In spite of the increased use of noninvasive ventilation and high-flow nasal oxygen [13], intubation is still frequently performed in up to 85 % of critically ill patients requiring mechanical ventilation [4]. This invasive procedure is associated with several potential complications, such as microaspiration of contaminated oropharyngeal and gastric secretions, ventilator-associated pneumonia, and tracheal ischemic lesions [510]. These intubation-related complications occur when tracheal cuff is inadequately inflated [11].

Current recommendations are to keep cuff pressure (P cuff) between 20 and 30 cmH2O, using a manometer [12]. Unfortunately, these recommendations are not followed in a high percentage of ICUs [13]. Even when tracheal cuff is routinely monitored and adjusted by nurses, patients spend a large amount of time up to 30–50 % outside the targeted range [1418]. Moreover, P cuff drops under 20 cmH2O each time the manometer is connected [19]. Several new devices are available to continuously control P cuff and prevent complications related to underinflation or overinflation of tracheal cuff [2022]. Although many devices are available on the market, few of them were evaluated and validated by well-conducted clinical studies. These devices could be classified into mechanical and electronic. The advantages in using an electronic device are its easy use and the lower cost, compared with a pneumatic device.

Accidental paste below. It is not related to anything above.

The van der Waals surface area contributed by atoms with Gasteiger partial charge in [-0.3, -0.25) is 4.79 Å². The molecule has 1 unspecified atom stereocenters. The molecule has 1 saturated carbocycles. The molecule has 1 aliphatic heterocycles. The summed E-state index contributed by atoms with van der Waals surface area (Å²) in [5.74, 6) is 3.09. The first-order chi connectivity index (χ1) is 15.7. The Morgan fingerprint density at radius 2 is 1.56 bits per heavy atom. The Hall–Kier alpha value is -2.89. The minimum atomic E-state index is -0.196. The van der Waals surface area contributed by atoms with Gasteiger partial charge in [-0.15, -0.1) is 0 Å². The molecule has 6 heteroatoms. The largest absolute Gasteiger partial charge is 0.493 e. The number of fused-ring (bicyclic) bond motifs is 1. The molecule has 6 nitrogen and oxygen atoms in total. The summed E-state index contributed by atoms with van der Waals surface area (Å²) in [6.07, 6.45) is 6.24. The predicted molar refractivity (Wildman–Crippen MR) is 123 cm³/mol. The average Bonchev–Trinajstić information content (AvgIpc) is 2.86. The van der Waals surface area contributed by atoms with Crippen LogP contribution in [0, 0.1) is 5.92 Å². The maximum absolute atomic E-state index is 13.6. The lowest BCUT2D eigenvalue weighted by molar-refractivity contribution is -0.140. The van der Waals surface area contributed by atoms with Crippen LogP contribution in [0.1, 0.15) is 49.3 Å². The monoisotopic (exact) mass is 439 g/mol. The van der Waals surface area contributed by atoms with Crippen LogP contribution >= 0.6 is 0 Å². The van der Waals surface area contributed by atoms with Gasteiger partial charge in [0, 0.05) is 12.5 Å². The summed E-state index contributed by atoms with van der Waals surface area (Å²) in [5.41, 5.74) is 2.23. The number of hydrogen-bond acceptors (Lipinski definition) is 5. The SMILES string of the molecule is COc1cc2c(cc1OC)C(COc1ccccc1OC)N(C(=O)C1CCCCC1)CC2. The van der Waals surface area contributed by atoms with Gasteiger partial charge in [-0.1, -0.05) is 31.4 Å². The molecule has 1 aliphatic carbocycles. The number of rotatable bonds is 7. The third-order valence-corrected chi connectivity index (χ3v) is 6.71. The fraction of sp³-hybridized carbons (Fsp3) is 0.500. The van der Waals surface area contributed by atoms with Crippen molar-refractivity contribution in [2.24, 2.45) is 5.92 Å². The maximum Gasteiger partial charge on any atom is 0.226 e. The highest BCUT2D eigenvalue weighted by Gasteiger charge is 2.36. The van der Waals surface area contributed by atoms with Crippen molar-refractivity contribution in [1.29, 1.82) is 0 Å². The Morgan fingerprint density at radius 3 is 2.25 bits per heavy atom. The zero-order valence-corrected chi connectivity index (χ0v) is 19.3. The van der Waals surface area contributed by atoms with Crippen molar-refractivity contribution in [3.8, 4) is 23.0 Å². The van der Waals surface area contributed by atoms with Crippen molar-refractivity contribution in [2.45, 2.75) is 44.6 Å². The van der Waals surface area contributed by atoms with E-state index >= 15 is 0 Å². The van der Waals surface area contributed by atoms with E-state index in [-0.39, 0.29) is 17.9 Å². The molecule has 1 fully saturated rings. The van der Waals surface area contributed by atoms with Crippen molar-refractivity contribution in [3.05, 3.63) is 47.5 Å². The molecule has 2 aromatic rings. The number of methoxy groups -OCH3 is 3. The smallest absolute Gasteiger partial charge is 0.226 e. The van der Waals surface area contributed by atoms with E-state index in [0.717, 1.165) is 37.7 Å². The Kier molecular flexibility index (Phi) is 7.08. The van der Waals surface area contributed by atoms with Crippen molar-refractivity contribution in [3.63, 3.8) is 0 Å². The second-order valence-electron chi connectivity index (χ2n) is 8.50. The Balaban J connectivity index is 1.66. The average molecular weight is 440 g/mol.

The efficiency of the electronic device was evaluated in one in vitro study [23]. However, to our knowledge no clinical randomized controlled study has evaluated the efficiency of the electronic device in critically ill patients receiving mechanical ventilation for more than 48 h. Therefore, we conducted this randomized controlled trial to determine the efficiency of the electronic device in continuously controlling P cuff. The secondary objective of this study was to evaluate the impact of continuous control of P cuff, using the electronic device, on microaspiration of gastric contents in intubated critically ill patients.

Methods

This prospective randomized controlled crossover study was performed during a 1-year period, in a 10-bed ICU at the university hospital of Lille (France), in accordance with the Helsinki Declaration.

Inclusion and exclusion criteria

Inclusion criteria were: age >18 years and mechanical ventilation through a tracheal tube for a predicted duration of at least 48 h. Exclusion criteria were: mechanical ventilation through a tracheostomy, enrollment in another study that might interfere with the current study results, pregnancy, and contraindication for enteral nutrition.

Randomization